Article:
Numerical Simulations of Complex Three-Dimensional Viscous Flows
Four issues related to accurate numerical simulations of three-dimensional, viscous, compressible flows in complex -shaped geometries are addressed. First, a new formulation of the "compressible" Navier-Stokes equations for rotating reference frames was developed, which can easily be implemented into existing computer codes. The equations developed have the same form as the governing equations for inertial reference frames except for source terms that account for the effects of the rotation of the reference frame. The governing equations were tested by simulating the flow of air through a coolant passage inside a radial turbine blade. Second, new techniques were developed to enhance control over grid-point distribution in algebraic grid generation. These techniques are (a) a modified way to control orthogonality of the grid at boundaries, (b) a new interpolation function based on tension splines that improves control over grid-line curvature, and (c) multidimensional stretching functions that allow arbitrary clustering of grid points. Also, compatibility conditions were identified, which must be satisfied by the data that define the geometry and control grid-point distribution. The new techniques were used to generate a grid system for a complex-shaped coolant passage geometry with U-bends and pin fins. Third, several iterative techniques were developed for reducing or eliminating approximate-factorization errors in implicit finite-difference and finite-volume methods. The convergence of the iteration processes was analyzed. Also analyzed was the stability of the techniques when used with the ADI three-factored scheme. The techniques were tested by applying them to stabilize and accelerate convergence in the ADI three-factored scheme for the linear advection equation. Finally, three flux-vector splitting schemes were tested in a simulation of complex, low Mach number, viscous flow. The artificial dissipation created by these schemes at low Mach numbers was analyzed. Of the schemes, one was found to be unconditionally unstable, and two were found to be too dissipative at low Mach numbers. This indicates that additional research is needed in developing robust and efficient schemes for low Mach number flow problems.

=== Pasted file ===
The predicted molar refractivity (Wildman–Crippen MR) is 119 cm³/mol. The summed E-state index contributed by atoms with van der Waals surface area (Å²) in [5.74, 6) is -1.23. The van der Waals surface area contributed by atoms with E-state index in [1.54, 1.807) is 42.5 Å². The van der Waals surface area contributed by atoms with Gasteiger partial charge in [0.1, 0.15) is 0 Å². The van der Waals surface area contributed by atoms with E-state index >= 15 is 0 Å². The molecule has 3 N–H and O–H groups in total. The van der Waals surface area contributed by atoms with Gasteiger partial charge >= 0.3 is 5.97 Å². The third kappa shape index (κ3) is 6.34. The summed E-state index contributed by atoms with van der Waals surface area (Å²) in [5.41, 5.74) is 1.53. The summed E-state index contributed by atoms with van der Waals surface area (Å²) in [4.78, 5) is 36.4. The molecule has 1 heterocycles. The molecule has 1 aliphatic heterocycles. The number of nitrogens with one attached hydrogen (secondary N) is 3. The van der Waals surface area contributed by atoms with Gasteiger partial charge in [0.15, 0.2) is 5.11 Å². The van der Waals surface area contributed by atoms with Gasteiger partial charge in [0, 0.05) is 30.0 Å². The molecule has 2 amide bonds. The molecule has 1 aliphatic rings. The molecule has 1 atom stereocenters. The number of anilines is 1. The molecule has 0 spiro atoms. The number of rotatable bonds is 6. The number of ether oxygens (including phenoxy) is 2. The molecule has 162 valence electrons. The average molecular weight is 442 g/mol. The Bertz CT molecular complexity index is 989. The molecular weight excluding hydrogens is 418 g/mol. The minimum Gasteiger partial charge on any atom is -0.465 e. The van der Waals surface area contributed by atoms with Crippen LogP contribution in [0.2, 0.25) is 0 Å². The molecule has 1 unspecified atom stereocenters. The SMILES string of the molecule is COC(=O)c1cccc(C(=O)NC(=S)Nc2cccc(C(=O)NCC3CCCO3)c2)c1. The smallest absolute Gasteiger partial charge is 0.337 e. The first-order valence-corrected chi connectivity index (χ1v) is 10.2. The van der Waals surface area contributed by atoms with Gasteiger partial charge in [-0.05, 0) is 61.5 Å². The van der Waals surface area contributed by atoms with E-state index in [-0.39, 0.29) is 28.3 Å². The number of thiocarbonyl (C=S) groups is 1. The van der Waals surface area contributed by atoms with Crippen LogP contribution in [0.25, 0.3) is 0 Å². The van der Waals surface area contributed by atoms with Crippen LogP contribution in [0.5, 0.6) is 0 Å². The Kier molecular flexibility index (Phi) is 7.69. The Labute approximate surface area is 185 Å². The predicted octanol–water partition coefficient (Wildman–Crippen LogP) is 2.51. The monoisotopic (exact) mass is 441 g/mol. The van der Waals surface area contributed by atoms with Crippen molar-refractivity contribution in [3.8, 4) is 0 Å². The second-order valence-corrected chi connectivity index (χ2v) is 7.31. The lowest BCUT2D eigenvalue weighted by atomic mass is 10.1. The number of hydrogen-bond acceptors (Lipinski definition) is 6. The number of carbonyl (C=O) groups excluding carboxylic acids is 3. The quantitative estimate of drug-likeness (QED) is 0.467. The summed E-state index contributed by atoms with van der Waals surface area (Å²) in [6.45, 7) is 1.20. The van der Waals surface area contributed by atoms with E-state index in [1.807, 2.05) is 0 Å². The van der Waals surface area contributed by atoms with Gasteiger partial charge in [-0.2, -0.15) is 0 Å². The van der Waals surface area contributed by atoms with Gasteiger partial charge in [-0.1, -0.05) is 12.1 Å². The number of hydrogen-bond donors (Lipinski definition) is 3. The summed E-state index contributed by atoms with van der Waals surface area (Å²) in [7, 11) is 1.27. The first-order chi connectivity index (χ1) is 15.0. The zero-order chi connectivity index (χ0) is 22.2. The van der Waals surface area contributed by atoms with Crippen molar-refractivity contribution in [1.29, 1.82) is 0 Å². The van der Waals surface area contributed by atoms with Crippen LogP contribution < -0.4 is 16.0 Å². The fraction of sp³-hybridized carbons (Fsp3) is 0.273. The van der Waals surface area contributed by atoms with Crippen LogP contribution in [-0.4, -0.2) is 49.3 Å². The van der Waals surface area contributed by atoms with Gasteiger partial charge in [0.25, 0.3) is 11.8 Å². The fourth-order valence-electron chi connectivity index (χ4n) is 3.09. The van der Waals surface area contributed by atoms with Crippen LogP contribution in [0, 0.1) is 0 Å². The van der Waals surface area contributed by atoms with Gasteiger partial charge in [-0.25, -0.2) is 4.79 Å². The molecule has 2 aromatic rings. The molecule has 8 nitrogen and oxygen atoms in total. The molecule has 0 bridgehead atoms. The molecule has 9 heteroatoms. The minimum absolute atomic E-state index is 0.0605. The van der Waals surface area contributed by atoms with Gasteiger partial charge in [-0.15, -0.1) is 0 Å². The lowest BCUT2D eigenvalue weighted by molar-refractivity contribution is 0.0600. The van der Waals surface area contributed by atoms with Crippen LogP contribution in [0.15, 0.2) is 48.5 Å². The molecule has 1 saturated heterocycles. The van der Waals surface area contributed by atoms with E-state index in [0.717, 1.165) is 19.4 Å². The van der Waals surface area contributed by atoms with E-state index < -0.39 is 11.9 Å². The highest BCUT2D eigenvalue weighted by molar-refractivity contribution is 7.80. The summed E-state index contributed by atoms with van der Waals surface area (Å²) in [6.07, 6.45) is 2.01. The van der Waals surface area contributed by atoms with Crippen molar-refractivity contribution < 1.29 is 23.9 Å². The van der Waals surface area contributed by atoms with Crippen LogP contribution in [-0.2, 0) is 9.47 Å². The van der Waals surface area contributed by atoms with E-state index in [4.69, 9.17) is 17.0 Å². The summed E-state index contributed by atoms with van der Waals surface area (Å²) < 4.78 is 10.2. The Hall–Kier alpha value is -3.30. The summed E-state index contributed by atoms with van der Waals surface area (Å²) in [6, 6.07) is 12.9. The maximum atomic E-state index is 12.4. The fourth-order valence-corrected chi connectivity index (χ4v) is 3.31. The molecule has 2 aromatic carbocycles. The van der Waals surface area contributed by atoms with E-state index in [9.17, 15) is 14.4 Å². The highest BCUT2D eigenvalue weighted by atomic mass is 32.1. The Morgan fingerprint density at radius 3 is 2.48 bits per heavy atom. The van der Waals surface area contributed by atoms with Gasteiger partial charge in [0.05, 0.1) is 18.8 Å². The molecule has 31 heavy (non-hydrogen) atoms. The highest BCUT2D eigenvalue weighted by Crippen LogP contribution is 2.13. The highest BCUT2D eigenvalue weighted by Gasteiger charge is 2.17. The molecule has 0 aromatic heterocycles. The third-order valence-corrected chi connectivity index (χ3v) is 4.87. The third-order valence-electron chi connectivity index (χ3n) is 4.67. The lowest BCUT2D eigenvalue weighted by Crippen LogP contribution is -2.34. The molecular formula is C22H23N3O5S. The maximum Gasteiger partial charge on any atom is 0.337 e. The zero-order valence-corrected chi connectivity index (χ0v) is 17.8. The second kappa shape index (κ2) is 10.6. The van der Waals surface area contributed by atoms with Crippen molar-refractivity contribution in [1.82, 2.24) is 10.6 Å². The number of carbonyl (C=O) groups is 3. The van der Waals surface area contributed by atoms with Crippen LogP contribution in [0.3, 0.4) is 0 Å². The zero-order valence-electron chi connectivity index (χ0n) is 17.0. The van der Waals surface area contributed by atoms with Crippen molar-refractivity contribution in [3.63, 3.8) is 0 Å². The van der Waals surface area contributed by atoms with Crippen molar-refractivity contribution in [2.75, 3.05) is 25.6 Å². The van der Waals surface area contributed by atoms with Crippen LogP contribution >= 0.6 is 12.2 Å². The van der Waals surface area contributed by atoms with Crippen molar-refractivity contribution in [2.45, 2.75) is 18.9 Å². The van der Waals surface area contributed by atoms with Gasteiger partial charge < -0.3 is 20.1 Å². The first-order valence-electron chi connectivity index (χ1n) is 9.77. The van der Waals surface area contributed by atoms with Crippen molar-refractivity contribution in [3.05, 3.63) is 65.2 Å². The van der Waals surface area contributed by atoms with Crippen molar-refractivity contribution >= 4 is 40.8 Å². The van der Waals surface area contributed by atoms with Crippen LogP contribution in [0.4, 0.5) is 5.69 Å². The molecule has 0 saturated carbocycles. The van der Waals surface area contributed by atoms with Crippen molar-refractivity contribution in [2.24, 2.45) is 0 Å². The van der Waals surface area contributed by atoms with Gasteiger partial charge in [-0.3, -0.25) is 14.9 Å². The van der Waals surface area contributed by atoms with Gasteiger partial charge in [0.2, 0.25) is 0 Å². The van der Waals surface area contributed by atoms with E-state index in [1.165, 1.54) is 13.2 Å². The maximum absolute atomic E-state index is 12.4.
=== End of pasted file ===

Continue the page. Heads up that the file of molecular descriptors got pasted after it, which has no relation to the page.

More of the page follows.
- Pub Date:
- VISCOUS FLOWS;
- Engineering: Mechanical; Engineering: Aerospace; Physics: Fluid and Plasma